Now, I realize that there are other ways we could have had fun with the game, and we could have stayed more diligent about using survival mode, but I'm not here to talk Minecraft. My point is that given infinite power or time, all things would eventually succumb to the creative mode effect. As an immortal soul in heaven, able to do anything your "heart" desires for all eternity, you would eventually feel no motivation to do any of it, everything would become devoid of meaning, and you would crave an end.
This phenomenon was never better illustrated than in the Star Trek Voyager episode, Death Wish. (One of my favorite Treks of all time. I highly recommend it.) It was because of the creative mode effect that the alternate Q character, who would come to be called Quinn, wished to die. He, the Voyager crew, and the Q we all know and love (Discord) engaged in a debate over the meaning of life versus eternity, and whether immortal beings such as the Q should have a right to suicide. Quinn argued the very same points I made here--that eternity and infinite power render all things meaningless eventually, and that consciousness becomes agony after a sufficient amount of time. He argued that all consciousness must be allowed to end, and that all beings have a right to decide when it should. (Which is a teaser for my next piece!)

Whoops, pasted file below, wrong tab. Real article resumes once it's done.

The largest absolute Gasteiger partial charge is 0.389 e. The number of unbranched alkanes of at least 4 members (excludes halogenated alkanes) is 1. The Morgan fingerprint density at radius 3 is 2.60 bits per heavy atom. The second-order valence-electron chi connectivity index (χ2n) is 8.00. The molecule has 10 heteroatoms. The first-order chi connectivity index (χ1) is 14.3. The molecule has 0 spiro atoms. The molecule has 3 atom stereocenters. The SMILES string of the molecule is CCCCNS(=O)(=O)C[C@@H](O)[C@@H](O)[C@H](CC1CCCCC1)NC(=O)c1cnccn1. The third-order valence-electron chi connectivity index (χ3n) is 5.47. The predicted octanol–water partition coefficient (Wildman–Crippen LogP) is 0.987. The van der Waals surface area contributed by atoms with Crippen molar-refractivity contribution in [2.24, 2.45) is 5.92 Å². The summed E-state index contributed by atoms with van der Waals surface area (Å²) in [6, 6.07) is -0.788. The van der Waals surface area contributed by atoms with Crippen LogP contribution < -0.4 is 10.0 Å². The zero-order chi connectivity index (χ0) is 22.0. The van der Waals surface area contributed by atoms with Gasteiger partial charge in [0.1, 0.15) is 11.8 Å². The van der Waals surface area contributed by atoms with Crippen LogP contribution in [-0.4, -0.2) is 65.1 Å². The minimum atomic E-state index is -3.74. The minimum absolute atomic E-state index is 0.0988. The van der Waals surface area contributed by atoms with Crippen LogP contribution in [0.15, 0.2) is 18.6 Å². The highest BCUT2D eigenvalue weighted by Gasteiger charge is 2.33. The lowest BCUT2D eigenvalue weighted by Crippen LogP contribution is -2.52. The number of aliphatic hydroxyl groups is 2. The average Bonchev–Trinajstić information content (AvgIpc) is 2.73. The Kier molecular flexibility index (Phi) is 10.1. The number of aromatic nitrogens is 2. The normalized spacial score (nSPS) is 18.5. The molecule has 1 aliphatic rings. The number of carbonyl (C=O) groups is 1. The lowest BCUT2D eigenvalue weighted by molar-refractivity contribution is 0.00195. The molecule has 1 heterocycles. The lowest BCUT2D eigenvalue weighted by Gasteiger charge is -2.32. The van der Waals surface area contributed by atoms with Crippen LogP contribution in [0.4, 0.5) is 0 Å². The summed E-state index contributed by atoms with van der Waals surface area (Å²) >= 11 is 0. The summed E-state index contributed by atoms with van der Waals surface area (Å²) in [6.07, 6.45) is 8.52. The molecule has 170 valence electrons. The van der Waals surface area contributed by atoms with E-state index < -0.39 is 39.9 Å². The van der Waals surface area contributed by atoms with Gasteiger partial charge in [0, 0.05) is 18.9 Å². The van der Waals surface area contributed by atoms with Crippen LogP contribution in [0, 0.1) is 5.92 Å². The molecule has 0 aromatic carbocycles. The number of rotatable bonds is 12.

Immortality is no gift. It is a curse. Humankind's desire for it is folly. If you could do anything, then there wouldn't be much point to do anything, and if you knew you were going to live forever, then there wouldn't be much point in living at all. Finality is the only reason life has meaning. Eternity isn't really what you want. Take no solace in the bedtime stories of religion; take solace instead from the fact that one day, your consciousness will end, and until then, each moment will be all the more meaningful. I, for one, am extremely glad that there is no evidence of an afterlife, nor immortal souls. I take great comfort from that fact, and I can rest easy knowing that, someday, I will, in fact, be able to rest.